Tintin-Et le Lac Aux Requins (The Mystery at Shark Lake) (1972)

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Released 4-Nov-2009

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Details At A Glance

General Extras
Category Action Adventure Main Menu Audio
Rating Rated G
Year Of Production 1972
Running Time 73:15
RSDL / Flipper No/No Cast & Crew
Start Up Menu
Region Coding 4 Directed By Raymond Leblanc
Studio
Distributor
Belvision
Madman Entertainment
Starring None Given
Case Amaray-Transparent
RPI $19.95 Music François Rauber
Jean-Pierre Cereghetti
Paulette Melloul


Video Audio
Pan & Scan/Full Frame None English Dolby Digital 2.0 mono (224Kb/s)
Widescreen Aspect Ratio 1.78:1
16x9 Enhancement
16x9 Enhanced
Video Format 576i (PAL)
Original Aspect Ratio 1.33:1 Miscellaneous
Jacket Pictures Yes
Subtitles English for the Hearing Impaired Smoking Yes
Annoying Product Placement No
Action In or After Credits No

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Plot Synopsis

    This is the third of three Tintin animated feature films which have been released to local DVD by Madman. The first one I reviewed was Le Temple Du Soleil from 1969 and the second was L'affaire Tournesol from 1964 (which was not really a feature film) and this is the third, Et Le Lac Aux Requins or Mystery of Shark Lake from 1972. One of the interesting things about this particular film is that unlike the others the story was not originally one of the books and was written for the movie by a number of writers none of whom was Herge (the author of the graphic novels). Later it was published as a book. The film was a French/Belgian production and was originally made in French.

    The story certainly has many of the traits of a Tintin story but seems a little too formulaic, reusing one of Tintin's old adversaries, Rastapopulous, and one of his old friends, Castafiore. The plot is similar to a number of the Tintin books and involves Professor Calculus working on a new invention, this time a machine which makes exact copies of three dimensional objects. Tintin & Captain Haddock are heading to Syldavia to have a holiday with him but get dragged into a plot to steal his invention. Firstly their plane crashes suspiciously and they are rescued by two children, Niko and Nouchska, who proceed to sing one of the worst songs I have ever heard in a film, I Love My Donkey. Once they find their way to Calculus' house mysterious things start to happen and then the children are kidnapped. It soon becomes clear that something is going on under the surface of the lake (which doesn't seem to have any actual sharks) and Tintin & Haddock must save the day.

    The animation here is significantly better than the other two films I mentioned above, although still of its time. Despite its issues, this is an enjoyable animated film and certainly worthwhile for fans of Tintin.

   

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Transfer Quality

Video

    The video quality is very good for an animated film of this age.

    The feature is presented in an aspect ratio of 1.78:1. It is 16x9 enhanced widescreen. It is my impression that this has been cropped from 1.33:1 which seems to be the original aspect ratio and is certainly the aspect ratio on other versions available on DVD.

    The picture was quite clear and sharp throughout with only some minor MPEG artefacts.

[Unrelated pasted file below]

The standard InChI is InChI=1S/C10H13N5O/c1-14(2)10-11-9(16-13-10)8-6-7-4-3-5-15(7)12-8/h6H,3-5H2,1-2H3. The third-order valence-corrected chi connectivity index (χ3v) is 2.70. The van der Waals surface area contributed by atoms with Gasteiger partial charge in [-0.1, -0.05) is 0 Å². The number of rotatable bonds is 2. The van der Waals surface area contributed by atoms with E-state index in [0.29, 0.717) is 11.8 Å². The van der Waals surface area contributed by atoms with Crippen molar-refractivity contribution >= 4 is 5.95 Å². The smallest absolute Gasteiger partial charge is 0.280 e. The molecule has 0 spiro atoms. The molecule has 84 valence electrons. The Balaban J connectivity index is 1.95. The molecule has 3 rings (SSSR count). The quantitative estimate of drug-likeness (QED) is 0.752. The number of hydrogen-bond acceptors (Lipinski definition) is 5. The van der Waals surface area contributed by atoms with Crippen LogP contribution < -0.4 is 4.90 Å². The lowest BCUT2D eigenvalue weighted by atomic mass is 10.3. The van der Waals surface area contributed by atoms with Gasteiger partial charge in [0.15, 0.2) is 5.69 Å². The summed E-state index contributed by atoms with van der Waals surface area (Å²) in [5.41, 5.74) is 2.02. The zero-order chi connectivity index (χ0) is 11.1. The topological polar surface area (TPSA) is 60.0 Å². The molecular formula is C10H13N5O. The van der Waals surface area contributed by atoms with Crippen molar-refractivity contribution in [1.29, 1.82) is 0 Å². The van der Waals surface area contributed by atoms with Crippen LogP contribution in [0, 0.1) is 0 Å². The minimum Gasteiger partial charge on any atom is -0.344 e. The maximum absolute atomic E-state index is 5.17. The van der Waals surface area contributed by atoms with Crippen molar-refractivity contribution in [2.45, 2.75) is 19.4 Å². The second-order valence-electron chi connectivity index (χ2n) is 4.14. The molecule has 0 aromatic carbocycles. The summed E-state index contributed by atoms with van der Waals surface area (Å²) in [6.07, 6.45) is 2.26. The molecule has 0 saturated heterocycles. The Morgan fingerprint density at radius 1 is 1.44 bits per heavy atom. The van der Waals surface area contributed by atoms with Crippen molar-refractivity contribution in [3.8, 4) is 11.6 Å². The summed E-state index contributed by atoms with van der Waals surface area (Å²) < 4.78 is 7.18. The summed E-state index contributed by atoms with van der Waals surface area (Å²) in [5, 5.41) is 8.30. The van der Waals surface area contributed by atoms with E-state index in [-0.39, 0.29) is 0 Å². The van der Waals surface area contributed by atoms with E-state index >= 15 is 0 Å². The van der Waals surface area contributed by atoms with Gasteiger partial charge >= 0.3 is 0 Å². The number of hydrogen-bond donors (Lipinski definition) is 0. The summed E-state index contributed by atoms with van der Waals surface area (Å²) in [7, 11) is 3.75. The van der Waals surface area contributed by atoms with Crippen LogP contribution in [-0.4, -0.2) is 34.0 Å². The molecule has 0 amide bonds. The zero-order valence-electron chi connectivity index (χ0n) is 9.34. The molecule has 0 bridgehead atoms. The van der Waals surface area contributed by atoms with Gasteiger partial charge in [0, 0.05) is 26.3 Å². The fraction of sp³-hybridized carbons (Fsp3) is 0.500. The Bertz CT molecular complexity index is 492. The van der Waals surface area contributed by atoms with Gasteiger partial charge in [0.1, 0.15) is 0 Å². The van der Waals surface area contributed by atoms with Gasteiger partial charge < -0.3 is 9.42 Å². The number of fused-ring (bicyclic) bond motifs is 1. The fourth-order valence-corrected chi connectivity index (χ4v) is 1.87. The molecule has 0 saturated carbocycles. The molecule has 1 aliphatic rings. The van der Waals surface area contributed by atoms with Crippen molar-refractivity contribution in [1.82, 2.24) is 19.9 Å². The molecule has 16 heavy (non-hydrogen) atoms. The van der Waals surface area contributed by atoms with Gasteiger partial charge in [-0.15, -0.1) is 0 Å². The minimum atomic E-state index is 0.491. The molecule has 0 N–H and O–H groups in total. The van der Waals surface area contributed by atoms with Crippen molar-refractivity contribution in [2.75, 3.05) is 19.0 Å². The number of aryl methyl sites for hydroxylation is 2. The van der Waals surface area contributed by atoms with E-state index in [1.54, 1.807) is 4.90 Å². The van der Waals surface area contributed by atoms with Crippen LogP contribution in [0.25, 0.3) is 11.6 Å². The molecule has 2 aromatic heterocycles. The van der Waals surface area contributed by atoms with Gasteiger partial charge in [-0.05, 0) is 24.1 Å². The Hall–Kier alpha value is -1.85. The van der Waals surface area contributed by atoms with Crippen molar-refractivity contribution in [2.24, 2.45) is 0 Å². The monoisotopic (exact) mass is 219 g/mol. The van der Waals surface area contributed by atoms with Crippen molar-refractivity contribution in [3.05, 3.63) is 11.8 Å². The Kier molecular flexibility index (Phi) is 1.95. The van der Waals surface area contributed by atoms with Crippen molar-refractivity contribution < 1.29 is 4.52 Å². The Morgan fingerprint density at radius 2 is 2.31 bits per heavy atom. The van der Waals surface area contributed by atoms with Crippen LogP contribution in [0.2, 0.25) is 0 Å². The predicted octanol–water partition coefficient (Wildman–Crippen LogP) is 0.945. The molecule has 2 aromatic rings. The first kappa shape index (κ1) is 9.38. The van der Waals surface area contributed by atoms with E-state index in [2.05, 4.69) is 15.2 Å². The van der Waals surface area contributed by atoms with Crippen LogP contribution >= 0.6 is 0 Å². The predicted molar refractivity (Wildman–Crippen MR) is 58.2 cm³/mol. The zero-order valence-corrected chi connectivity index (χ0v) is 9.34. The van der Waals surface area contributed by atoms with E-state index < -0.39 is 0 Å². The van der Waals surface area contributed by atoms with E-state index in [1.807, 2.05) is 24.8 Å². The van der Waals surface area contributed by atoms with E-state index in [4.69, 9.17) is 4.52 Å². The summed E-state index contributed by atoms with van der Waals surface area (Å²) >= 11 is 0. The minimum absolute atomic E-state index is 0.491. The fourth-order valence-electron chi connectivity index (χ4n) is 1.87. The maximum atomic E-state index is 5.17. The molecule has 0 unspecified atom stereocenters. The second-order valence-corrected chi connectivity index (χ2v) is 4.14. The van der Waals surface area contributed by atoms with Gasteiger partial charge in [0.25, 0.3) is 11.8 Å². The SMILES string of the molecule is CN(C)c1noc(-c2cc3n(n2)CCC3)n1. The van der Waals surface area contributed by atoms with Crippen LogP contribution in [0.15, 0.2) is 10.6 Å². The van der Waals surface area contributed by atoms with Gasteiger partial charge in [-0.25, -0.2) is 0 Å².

The colour was surprisingly good for animation of this age.

    There were no obvious artefacts.

    There are subtitles in English for the hearing impaired. They are yellow, clear and easy to read.

    There is no layer change.
    

Video Ratings Summary
Sharpness
Shadow Detail
Colour
Grain/Pixelization
Film-To-Video Artefacts
Film Artefacts
Overall

Audio

    The audio is quite good although annoyingly only available in an English dub.

    This DVD contains one audio track, an English Dolby Digital 2.0 mono soundtrack encoded at 224Kb/s. Overall, the sound is quite clear and very listenable, better than the other two. It is disappointing that only the dubbed English track is available rather than the original French (at least as an option). The soundtrack is a little quieter than most.

    Dialogue was clear and easy to understand. The music is a little over the top at times.

    The surround speakers and subwoofer were not used.

Audio Ratings Summary
Dialogue
Audio Sync
Clicks/Pops/Dropouts
Surround Channel Use
Subwoofer
Overall

Extras

     The menu was still and includes music. There are no extras. Some trailers for other shows were included.

R4 vs R1

NOTE: To view non-R4 releases, your equipment needs to be multi-zone compatible and usually also NTSC compatible.

    There is a Region 2 version of this film which includes five soundtrack options including English and the original French plus English subtitles. It is in 1.33:1 which seems to be the OAR. This seems to be the best version available although I have a suspicion that the local version has better video quality. If the local version had a French soundtrack as an option it would probably be a better choice.

Summary

    A 1972 animated Tintin feature film.

    The video quality is very good but seems to have been cropped.

    The audio is quite good.

    No extras.

Ratings (out of 5)

Video
Audio
Extras
Plot
Overall

© Daniel Bruce (Do you need a bio break?)
Tuesday, March 09, 2010
Review Equipment
DVDSony DVP-NS708H upscaling to 1080p, using HDMI output
DisplayLG Scarlet 42LG61YD 106cm Full HD LCD. Calibrated with Ultimate DVD Platinum. This display device is 16x9 capable. This display device has a maximum native resolution of 1080p.
Audio DecoderBuilt in to amplifier/receiver. Calibrated with Ultimate DVD Platinum.
AmplificationPioneer VSX-511
SpeakersMonitor Audio Bronze 2 (Front), Bronze Centre & Bronze FX (Rears) + Sony SAW2500M Subwoofer

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